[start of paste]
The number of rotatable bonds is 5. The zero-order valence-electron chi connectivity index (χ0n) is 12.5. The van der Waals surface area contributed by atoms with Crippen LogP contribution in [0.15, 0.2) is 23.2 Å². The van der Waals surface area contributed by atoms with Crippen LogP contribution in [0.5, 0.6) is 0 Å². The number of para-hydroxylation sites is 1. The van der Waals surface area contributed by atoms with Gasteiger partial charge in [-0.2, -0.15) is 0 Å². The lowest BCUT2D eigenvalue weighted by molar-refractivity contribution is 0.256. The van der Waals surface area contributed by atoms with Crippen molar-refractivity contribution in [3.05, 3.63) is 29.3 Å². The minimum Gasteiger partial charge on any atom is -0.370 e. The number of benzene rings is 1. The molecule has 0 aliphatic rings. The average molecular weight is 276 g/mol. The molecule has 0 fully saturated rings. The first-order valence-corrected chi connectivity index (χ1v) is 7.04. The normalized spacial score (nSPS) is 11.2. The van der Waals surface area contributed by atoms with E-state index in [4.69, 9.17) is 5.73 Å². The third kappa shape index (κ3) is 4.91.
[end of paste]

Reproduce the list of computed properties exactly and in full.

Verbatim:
The number of rotatable bonds is 5. The zero-order valence-electron chi connectivity index (χ0n) is 12.5. The van der Waals surface area contributed by atoms with Crippen LogP contribution in [0.15, 0.2) is 23.2 Å². The van der Waals surface area contributed by atoms with Crippen LogP contribution in [0.5, 0.6) is 0 Å². The number of para-hydroxylation sites is 1. The van der Waals surface area contributed by atoms with Gasteiger partial charge in [-0.2, -0.15) is 0 Å². The lowest BCUT2D eigenvalue weighted by molar-refractivity contribution is 0.256. The van der Waals surface area contributed by atoms with Crippen molar-refractivity contribution in [3.05, 3.63) is 29.3 Å². The minimum Gasteiger partial charge on any atom is -0.370 e. The number of benzene rings is 1. The molecule has 0 aliphatic rings. The average molecular weight is 276 g/mol. The molecule has 0 fully saturated rings. The first-order valence-corrected chi connectivity index (χ1v) is 7.04. The normalized spacial score (nSPS) is 11.2. The van der Waals surface area contributed by atoms with E-state index in [4.69, 9.17) is 5.73 Å². The third kappa shape index (κ3) is 4.91.